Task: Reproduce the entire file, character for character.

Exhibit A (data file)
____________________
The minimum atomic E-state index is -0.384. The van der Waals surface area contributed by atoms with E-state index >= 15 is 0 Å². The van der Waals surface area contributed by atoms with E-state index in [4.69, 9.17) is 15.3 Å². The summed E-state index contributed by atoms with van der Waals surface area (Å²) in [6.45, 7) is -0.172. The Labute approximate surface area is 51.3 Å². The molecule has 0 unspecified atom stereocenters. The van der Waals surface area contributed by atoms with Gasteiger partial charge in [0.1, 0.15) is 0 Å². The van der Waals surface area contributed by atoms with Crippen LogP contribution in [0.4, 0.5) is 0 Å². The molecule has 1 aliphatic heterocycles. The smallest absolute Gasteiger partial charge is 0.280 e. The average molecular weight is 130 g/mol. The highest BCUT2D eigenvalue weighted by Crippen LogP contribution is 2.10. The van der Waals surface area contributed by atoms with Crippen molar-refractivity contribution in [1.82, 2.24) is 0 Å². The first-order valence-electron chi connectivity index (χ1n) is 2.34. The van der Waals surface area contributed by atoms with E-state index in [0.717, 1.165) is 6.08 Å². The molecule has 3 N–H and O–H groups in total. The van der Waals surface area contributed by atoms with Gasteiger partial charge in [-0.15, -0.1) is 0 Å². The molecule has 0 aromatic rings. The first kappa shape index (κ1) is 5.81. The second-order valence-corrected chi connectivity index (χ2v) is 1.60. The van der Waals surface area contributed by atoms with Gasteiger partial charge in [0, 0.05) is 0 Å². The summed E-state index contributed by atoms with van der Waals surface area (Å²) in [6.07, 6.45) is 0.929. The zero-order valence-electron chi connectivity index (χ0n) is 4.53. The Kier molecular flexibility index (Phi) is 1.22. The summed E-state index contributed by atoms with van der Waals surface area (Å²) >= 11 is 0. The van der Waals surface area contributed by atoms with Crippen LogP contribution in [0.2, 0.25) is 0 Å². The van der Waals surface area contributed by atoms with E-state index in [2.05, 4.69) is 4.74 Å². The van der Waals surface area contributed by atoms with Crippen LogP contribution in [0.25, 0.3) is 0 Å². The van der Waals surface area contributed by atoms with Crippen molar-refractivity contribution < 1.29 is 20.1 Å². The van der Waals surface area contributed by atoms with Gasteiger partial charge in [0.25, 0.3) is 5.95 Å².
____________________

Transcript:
The minimum atomic E-state index is -0.384. The van der Waals surface area contributed by atoms with E-state index >= 15 is 0 Å². The van der Waals surface area contributed by atoms with E-state index in [4.69, 9.17) is 15.3 Å². The summed E-state index contributed by atoms with van der Waals surface area (Å²) in [6.45, 7) is -0.172. The Labute approximate surface area is 51.3 Å². The molecule has 0 unspecified atom stereocenters. The van der Waals surface area contributed by atoms with Gasteiger partial charge in [0.1, 0.15) is 0 Å². The van der Waals surface area contributed by atoms with Crippen LogP contribution in [0.4, 0.5) is 0 Å². The molecule has 1 aliphatic heterocycles. The smallest absolute Gasteiger partial charge is 0.280 e. The average molecular weight is 130 g/mol. The highest BCUT2D eigenvalue weighted by Crippen LogP contribution is 2.10. The van der Waals surface area contributed by atoms with Crippen molar-refractivity contribution in [1.82, 2.24) is 0 Å². The first-order valence-electron chi connectivity index (χ1n) is 2.34. The van der Waals surface area contributed by atoms with E-state index in [0.717, 1.165) is 6.08 Å². The molecule has 3 N–H and O–H groups in total. The van der Waals surface area contributed by atoms with Gasteiger partial charge in [-0.15, -0.1) is 0 Å². The molecule has 0 aromatic rings. The first kappa shape index (κ1) is 5.81. The second-order valence-corrected chi connectivity index (χ2v) is 1.60. The van der Waals surface area contributed by atoms with Gasteiger partial charge in [0, 0.05) is 0 Å². The summed E-state index contributed by atoms with van der Waals surface area (Å²) in [6.07, 6.45) is 0.929. The zero-order valence-electron chi connectivity index (χ0n) is 4.53. The Kier molecular flexibility index (Phi) is 1.22. The summed E-state index contributed by atoms with van der Waals surface area (Å²) >= 11 is 0. The van der Waals surface area contributed by atoms with Crippen LogP contribution in [0.2, 0.25) is 0 Å². The van der Waals surface area contributed by atoms with E-state index in [2.05, 4.69) is 4.74 Å². The van der Waals surface area contributed by atoms with Crippen LogP contribution in [0.25, 0.3) is 0 Å². The van der Waals surface area contributed by atoms with Crippen molar-refractivity contribution < 1.29 is 20.1 Å². The van der Waals surface area contributed by atoms with Gasteiger partial charge in [0.25, 0.3) is 5.95 Å².